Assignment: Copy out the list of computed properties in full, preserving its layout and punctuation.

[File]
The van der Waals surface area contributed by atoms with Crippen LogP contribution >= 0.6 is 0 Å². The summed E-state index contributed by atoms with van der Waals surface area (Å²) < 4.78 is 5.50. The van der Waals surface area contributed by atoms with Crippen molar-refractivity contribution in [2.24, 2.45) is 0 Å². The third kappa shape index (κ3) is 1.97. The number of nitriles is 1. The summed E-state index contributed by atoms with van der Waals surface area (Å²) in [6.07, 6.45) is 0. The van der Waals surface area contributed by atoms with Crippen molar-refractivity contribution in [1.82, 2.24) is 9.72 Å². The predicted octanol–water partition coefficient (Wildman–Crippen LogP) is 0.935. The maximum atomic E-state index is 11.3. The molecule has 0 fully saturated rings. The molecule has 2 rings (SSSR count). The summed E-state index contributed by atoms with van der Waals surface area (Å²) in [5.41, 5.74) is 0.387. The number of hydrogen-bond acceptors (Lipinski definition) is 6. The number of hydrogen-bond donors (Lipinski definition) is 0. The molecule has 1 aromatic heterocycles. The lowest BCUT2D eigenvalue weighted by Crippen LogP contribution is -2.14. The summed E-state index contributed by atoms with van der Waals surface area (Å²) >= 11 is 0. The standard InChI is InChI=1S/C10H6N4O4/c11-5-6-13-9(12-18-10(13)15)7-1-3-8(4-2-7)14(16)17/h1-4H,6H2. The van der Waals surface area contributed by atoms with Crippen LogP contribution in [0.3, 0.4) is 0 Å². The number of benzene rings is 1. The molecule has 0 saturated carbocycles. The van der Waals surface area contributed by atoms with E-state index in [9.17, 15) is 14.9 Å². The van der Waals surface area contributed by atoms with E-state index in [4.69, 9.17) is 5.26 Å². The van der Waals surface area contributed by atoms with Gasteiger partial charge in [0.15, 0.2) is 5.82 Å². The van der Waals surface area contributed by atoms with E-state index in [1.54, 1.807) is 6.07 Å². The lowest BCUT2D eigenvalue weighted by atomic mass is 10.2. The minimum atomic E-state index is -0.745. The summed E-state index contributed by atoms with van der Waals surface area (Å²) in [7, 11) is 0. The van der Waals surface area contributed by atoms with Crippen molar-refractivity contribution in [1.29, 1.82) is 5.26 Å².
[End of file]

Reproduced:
The van der Waals surface area contributed by atoms with Crippen LogP contribution >= 0.6 is 0 Å². The summed E-state index contributed by atoms with van der Waals surface area (Å²) < 4.78 is 5.50. The van der Waals surface area contributed by atoms with Crippen molar-refractivity contribution in [2.24, 2.45) is 0 Å². The third kappa shape index (κ3) is 1.97. The number of nitriles is 1. The summed E-state index contributed by atoms with van der Waals surface area (Å²) in [6.07, 6.45) is 0. The van der Waals surface area contributed by atoms with Crippen molar-refractivity contribution in [1.82, 2.24) is 9.72 Å². The predicted octanol–water partition coefficient (Wildman–Crippen LogP) is 0.935. The maximum atomic E-state index is 11.3. The molecule has 0 fully saturated rings. The molecule has 2 rings (SSSR count). The summed E-state index contributed by atoms with van der Waals surface area (Å²) in [5.41, 5.74) is 0.387. The number of hydrogen-bond acceptors (Lipinski definition) is 6. The number of hydrogen-bond donors (Lipinski definition) is 0. The molecule has 1 aromatic heterocycles. The lowest BCUT2D eigenvalue weighted by Crippen LogP contribution is -2.14. The summed E-state index contributed by atoms with van der Waals surface area (Å²) >= 11 is 0. The standard InChI is InChI=1S/C10H6N4O4/c11-5-6-13-9(12-18-10(13)15)7-1-3-8(4-2-7)14(16)17/h1-4H,6H2. The van der Waals surface area contributed by atoms with Crippen LogP contribution in [0.3, 0.4) is 0 Å². The number of benzene rings is 1. The molecule has 0 saturated carbocycles. The van der Waals surface area contributed by atoms with E-state index in [9.17, 15) is 14.9 Å². The van der Waals surface area contributed by atoms with E-state index in [4.69, 9.17) is 5.26 Å². The van der Waals surface area contributed by atoms with Gasteiger partial charge in [0.15, 0.2) is 5.82 Å². The van der Waals surface area contributed by atoms with E-state index in [1.54, 1.807) is 6.07 Å². The lowest BCUT2D eigenvalue weighted by atomic mass is 10.2. The minimum atomic E-state index is -0.745. The summed E-state index contributed by atoms with van der Waals surface area (Å²) in [7, 11) is 0. The van der Waals surface area contributed by atoms with Crippen molar-refractivity contribution in [1.29, 1.82) is 5.26 Å².